A London Employment Tribunal has ruled that Uber drivers are to be classed as “workers” and not self-employed as previously described. The verdict has been closely monitored by companies and individuals across the world and is likely to lead to a significant change in the way businesses similar to Uber are run.
Uber launched in San Francisco in 2009 and has since expanded worldwide covering 66 different countries. Its popularity has been put down to the convenience to users being able to book and pay for a taxi through a few simple steps on their app. The app allows them to track the progress of their driver as well as rate their experience. Passengers have also often found that fares through Uber are cheaper than their local taxi firms.
Despite its popularity, Uber’s ride has been far from smooth over the last few years. Not all countries have been accepting of their services with Germany banning drivers from Berlin. 2014 also saw taxi drivers in cities across the world, including London, stage large scale protests against the company. This latest ruling could have severe ramifications not only for Uber and their drivers but also for other companies that benefit from what has been called the “gig” economy.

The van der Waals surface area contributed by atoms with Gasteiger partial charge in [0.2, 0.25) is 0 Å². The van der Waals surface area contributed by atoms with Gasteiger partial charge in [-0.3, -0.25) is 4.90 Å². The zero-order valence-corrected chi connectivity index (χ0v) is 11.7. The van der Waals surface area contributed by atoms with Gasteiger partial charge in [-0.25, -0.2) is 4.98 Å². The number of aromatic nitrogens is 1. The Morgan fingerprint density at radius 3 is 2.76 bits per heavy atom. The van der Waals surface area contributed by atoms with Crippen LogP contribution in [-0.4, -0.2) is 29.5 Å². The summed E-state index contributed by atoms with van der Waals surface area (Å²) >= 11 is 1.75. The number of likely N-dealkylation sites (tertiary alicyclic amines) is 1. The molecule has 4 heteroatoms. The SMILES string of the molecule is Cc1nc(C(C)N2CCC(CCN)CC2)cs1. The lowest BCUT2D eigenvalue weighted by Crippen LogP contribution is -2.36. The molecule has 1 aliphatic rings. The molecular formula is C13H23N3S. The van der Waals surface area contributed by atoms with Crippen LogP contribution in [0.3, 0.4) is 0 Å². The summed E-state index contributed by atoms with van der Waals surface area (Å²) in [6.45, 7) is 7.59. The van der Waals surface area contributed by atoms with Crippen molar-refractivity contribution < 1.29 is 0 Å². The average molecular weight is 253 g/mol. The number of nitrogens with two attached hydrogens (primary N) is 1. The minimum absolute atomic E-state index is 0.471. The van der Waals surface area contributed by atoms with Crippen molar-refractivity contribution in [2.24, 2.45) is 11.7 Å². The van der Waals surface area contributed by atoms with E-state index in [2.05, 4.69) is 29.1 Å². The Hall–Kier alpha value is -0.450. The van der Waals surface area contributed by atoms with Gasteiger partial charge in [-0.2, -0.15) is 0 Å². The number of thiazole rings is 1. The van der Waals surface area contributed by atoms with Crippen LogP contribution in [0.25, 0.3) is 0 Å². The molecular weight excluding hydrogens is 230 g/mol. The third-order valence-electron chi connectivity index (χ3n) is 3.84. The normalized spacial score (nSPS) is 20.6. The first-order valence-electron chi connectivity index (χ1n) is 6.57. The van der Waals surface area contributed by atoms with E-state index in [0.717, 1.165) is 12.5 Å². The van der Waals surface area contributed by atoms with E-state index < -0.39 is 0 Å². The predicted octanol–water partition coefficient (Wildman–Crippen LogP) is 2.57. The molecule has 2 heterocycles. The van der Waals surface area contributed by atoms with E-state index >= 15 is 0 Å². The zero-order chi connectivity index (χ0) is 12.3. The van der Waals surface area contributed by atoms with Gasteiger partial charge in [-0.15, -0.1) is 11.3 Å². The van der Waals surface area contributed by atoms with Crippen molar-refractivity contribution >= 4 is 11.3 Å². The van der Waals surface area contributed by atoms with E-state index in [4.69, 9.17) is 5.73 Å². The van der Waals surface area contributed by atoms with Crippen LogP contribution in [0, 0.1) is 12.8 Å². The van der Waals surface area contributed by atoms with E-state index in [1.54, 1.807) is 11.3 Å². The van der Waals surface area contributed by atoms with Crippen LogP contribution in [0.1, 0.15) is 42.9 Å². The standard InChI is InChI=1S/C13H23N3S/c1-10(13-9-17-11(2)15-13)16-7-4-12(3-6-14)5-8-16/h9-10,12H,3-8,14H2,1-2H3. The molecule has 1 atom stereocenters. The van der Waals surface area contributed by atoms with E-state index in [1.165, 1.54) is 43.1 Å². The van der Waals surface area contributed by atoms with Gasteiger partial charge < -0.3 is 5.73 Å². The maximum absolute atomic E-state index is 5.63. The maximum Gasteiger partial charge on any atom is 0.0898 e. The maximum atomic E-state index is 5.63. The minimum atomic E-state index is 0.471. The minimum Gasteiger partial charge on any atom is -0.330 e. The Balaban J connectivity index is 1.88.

On Friday 29th of October 2016, the Tribunal’s decision was announced stating that Uber drivers must now be classed as workers and not self-employed following a case brought by two UK Uber drivers. The decision means that all Uber drivers will now be entitled to the benefits seen by workers which include holiday pay, rest breaks and entitlement to earn the National Living Wage. They won’t, however, be classed as “employees” which means that they will not be entitled to statutory redundancy pay or have protection from unfair dismissal.
In an age of the “gig” economy, this decision has been seen as monumental and ground-breaking and could trigger similar cases being brought against other companies who work within a similar employment framework. It goes without saying that other branches within Uber’s worldwide network will also be affected in the long run as will their food delivery service, UberEats but another company that has been frequently mentioned in this debate has been Deliveroo. Deliveroo has recently been involved in major employment disputes so this recent news will is likely to manifest itself in similar employment claims.
It is also possible that delivery companies such as Yodel, Hermes and UK Mail may need to look into how they classify their workers.
Whatever the consequences, one thing is for sure, employment law is changing within today’s digital world. If you are unsure of your employment status, please get in touch with one of our highly trained and experienced employment law professionals who can provide expert and up to date advice and guidance on a range of employment issues.